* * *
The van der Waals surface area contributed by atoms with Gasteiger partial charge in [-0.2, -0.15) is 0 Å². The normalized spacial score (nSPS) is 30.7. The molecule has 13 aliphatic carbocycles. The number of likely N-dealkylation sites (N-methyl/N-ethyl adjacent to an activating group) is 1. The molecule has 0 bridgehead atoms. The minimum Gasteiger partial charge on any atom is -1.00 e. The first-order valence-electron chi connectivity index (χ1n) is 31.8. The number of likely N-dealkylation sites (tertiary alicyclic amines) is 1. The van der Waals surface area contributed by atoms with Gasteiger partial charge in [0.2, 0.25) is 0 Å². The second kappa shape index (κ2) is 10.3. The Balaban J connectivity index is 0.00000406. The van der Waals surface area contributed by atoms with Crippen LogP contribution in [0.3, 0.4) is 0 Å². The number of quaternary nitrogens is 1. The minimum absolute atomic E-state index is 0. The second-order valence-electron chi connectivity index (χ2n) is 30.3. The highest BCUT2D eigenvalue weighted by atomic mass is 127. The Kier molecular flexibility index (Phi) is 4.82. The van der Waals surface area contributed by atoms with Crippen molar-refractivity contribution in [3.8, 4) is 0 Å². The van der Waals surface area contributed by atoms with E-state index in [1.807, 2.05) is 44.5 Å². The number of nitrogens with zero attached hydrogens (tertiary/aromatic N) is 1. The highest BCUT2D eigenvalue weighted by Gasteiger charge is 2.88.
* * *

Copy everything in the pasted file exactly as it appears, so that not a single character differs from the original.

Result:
The van der Waals surface area contributed by atoms with Gasteiger partial charge in [-0.2, -0.15) is 0 Å². The normalized spacial score (nSPS) is 30.7. The molecule has 13 aliphatic carbocycles. The number of likely N-dealkylation sites (N-methyl/N-ethyl adjacent to an activating group) is 1. The molecule has 0 bridgehead atoms. The minimum Gasteiger partial charge on any atom is -1.00 e. The first-order valence-electron chi connectivity index (χ1n) is 31.8. The number of likely N-dealkylation sites (tertiary alicyclic amines) is 1. The van der Waals surface area contributed by atoms with Gasteiger partial charge in [0.2, 0.25) is 0 Å². The second kappa shape index (κ2) is 10.3. The Balaban J connectivity index is 0.00000406. The van der Waals surface area contributed by atoms with Crippen LogP contribution in [0.3, 0.4) is 0 Å². The number of quaternary nitrogens is 1. The minimum absolute atomic E-state index is 0. The second-order valence-electron chi connectivity index (χ2n) is 30.3. The highest BCUT2D eigenvalue weighted by atomic mass is 127. The Kier molecular flexibility index (Phi) is 4.82. The van der Waals surface area contributed by atoms with Crippen molar-refractivity contribution in [3.8, 4) is 0 Å². The van der Waals surface area contributed by atoms with E-state index in [1.807, 2.05) is 44.5 Å². The number of nitrogens with zero attached hydrogens (tertiary/aromatic N) is 1. The highest BCUT2D eigenvalue weighted by Gasteiger charge is 2.88.